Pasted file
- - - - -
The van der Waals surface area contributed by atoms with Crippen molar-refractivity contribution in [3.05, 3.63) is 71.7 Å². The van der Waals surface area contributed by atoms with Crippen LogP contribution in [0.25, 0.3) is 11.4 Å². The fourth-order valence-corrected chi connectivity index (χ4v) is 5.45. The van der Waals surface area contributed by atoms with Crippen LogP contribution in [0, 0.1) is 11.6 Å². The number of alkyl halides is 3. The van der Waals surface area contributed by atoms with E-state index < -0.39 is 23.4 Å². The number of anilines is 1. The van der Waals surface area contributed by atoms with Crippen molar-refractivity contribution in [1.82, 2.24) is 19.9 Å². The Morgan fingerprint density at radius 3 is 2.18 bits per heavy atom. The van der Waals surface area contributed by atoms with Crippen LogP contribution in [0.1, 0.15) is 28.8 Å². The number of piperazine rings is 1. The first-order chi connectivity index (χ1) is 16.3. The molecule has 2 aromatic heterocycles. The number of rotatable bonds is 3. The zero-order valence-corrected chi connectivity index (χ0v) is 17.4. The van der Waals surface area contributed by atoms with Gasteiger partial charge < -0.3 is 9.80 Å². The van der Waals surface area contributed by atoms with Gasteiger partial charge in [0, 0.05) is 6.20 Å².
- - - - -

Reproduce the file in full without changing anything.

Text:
The van der Waals surface area contributed by atoms with Crippen molar-refractivity contribution in [3.05, 3.63) is 71.7 Å². The van der Waals surface area contributed by atoms with Crippen LogP contribution in [0.25, 0.3) is 11.4 Å². The fourth-order valence-corrected chi connectivity index (χ4v) is 5.45. The van der Waals surface area contributed by atoms with Crippen LogP contribution in [0, 0.1) is 11.6 Å². The number of alkyl halides is 3. The van der Waals surface area contributed by atoms with E-state index < -0.39 is 23.4 Å². The number of anilines is 1. The van der Waals surface area contributed by atoms with Crippen molar-refractivity contribution in [1.82, 2.24) is 19.9 Å². The Morgan fingerprint density at radius 3 is 2.18 bits per heavy atom. The van der Waals surface area contributed by atoms with Crippen LogP contribution in [0.1, 0.15) is 28.8 Å². The number of piperazine rings is 1. The first-order chi connectivity index (χ1) is 16.3. The molecule has 2 aromatic heterocycles. The number of rotatable bonds is 3. The zero-order valence-corrected chi connectivity index (χ0v) is 17.4. The van der Waals surface area contributed by atoms with Gasteiger partial charge < -0.3 is 9.80 Å². The van der Waals surface area contributed by atoms with Gasteiger partial charge in [0, 0.05) is 6.20 Å².